The Mirl
The Website of Eric Mirlis
Following are the blogs that started it all. These are the e-mails I sent home from Athens while I was at the Olympics
this past August. If you read them in date order, as they are posted over the three pages, you will get a great idea of
what my experience was like. I have linked a lot of pictures to the blogs, so click on anything that is highlighted for a

Page 1 - 2 - 3
August 5 - Ode from a Grecian Mirl
Well, I have arrived in Athens. It is currently 8:20PM here on Thursday (1:20PM on the East Coast back home).We
landed here around 10AM today and got to the hotel around Noon. The President Hotel is a dump, but its apparently
really convenient and since I'm not here to spend my time in the room, it will certainly suffice. Between the time
change and the redeye flight, you can imagine I haven't had much energy to do all that much today. I basically walked
around the area of the hotel, which is in a residential neighborhood. It was pretty hot, around 93 degrees, but no
humidity, so it was probably more bearable than New York City heat......I guess what they say about it being a dry heat
is true.

This really is a different city. Narrow streets outside of the main thoroughfares, cigarette kiosks about every block or
two (I read somewhere that 44% of Athenian adults smoke and it looks like that number isn't far off), not much
English language TV (CNN World and BBC News are just about it, although I did catch a dubbed episode of Married
With Children and a couple of News Radio). And yes, there is a Starbucks on the corner just a couple blocks away. Of
course, Keri will be happy to know that there is also a Kosta Boda store across the street from the hotel.

As for tomorrow, I have no idea yet. I haven't been told where, when or who to meet with, so I'm anticipating tomorrow
being one of those days where things just happen. I plan on going to the Acropolis and a couple other sites before the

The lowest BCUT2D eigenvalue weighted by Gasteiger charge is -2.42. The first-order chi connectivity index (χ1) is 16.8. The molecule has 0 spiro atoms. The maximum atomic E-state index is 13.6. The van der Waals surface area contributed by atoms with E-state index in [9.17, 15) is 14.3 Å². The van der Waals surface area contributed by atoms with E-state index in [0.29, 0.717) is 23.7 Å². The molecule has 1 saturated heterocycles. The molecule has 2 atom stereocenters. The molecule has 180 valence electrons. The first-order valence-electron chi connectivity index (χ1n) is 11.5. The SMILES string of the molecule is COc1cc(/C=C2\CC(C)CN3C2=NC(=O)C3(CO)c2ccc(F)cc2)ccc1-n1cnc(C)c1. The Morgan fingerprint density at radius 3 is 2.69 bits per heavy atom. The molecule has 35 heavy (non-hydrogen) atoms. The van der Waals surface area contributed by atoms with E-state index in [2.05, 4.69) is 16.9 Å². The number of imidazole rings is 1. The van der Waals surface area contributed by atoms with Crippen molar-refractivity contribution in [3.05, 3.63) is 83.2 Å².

games start and it gets too crowded there (still 8 days before opening ceremonies).

And now, I must leave the internet cafe I am writing this in and head back to the hotel to get a good night sleep. I'll
send the next installment soon.

August 6 - How do you put out a Greece fire?
Wow, its hot here today. That is all I can say about that. I'm just happy its just a dry heat (this must be what its like
in Phoenix this time of year).

Well, things are underway here. Made my first trip over to the
Broadcast Center and met with people from the
research department to learn about field hockey. They didn't make it sound any more interesting that I already
expected it to be, though. At least I have hoops towards the end. I think I'm finally meeting with the field hockey
producer and the rest of that crew tomorrow (I actually sat next to the BA on the plane, so that is one less person to
meet). I would expect work to really start to pick up at that point (I certainly hope so, that is). Wow. Did I just
complain that I want to work?

Woke up this morning at 4:30 (thank you jet lag) and as soon as I got word that I didn't need to do anything
substantive today - the note was waiting for me when I woke up - I decided to beat the heat and the crowds and hit
Acropolis. All I can say is that its breathtaking. Standing among ruins that are thousands of years old is just
something that should be experienced by everyone. Right there, the trip went from work to forever memorable. Took
lots of pix, which I'll put on ofoto when I get home. Tonight I think I'm hitting a couple more places to see - Lycavittos
Hill for what is supposed to be amazing views, followed by dinner in Plaka.

I'm still looking for more English TV. Not that I'm sitting around in the room, of course, but since I know I'm not
getting my Blind Date fix, I'll take anything in English at this point. First it was the subtitled Married With Children.
Then last night after waking up from the jet lag, I found a subtitled Melrose Place. I think we can see exactly what
direction the TV tastes lean towards here. And that was confirmed when I flipped channels and found softcore porn on
a regular TV channel. On one of the music channels, I heard an American rap song that dropped about 50 f-bombs,
too. Things are definitely a little more lenient here. No problems with me on that. And the folks here love stuffed
pastries. They sell them everywhere, all day, with all kinds of different things inside (the sausage ones rock!!!!).

Well, that is all for today. Until next time..........

August 7 - Untitled
Well, as I predicted yesterday, things really ramped up here today. I was informed yesterday afternoon that a car was
coming to pick me up at 7:30 to meet the crew I'm working on at 8AM. And it is finally slowing down, now (its almost
5:00 here).

We made a trip out to the field hockey venue, even though we aren't actually doing any games there, just to get the lay